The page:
Failed Indiegogo startup now charging backers more to get their cameras

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When Panono went bankrupt earlier this year, its 2,600 Indiegogo backers who raised $1.3 million for the project were out their money -- and the camera they thought they were getting.

Now, the company that bought Panono's assets wants the investors to shell out a little bit more to finally receive their 360-degree camera.

Bryanston Group, the Swiss firm that bought Panono's assets, wants investors to pay for the Panono sets -- offering them a 50% discount on the retail price for the cheapest set. The discount amounts to about $1,000, which means backers will have to pay between $1,000 and $3,200 more.

When the Panono cameras were listed on Indiegogo, backers paid at least $550 to get one. They now retail for 1800 euros in Germany.

Panono will offer the discount only to customers who buy a camera set, which come with additional camera gear. The sets currently sell for between 1900 euros and 3600 euros.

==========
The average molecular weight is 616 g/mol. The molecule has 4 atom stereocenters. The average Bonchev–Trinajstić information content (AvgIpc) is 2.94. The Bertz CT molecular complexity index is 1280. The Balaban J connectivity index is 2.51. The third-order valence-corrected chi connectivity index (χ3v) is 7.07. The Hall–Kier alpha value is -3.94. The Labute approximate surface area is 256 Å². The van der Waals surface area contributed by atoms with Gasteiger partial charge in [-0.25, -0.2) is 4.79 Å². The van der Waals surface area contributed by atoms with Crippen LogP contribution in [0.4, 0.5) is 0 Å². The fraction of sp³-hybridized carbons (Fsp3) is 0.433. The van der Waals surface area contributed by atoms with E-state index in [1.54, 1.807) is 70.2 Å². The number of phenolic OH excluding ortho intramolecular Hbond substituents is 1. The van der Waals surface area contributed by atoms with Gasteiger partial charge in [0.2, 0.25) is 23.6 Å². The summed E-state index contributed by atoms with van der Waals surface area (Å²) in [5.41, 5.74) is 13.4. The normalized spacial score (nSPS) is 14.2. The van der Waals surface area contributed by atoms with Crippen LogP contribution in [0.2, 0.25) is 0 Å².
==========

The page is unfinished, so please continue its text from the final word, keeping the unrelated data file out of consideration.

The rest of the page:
Bryanston says it has a "moral obligation" to give its backers an opportunity to finally get the cameras.

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Panono introduced the gadgets in 2013 as black and green spheres embedded with tiny cameras that can take a panoramic picture when tossed in the air.

As part of Bryanston's offer, investors will also have access to the camera's cloud-based service features, which it says adds another $600 in value.

"We are glad to finally end the Indiegogo supporters' years of waiting and uncertainty," a company spokesperson said in a prepared statement.

Panono only shipped about 400 of the cameras, leaving 2,200 backers in the lurch.

Bryanston says it's fair to ask investors to pay an additional price because the company, now called Professional360 GmbH, won't be earning a profit on the company and that the initial backers will be paying less than the public.

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However, the technology is far from revolutionary anymore.

There are now many cheaper 360-degree cameras on the market, including competitors from companies like GoPro, Samsung and Garmin.

Still, the company says most of the investors it reached out to were excited about the prospect of finally getting their hands on the cameras.

"We are working hard now to ship the cameras the same day the order is received to hopefully have all cameras delivered before Christmas," says Maxim Schwarz, Head of Support at Panono.

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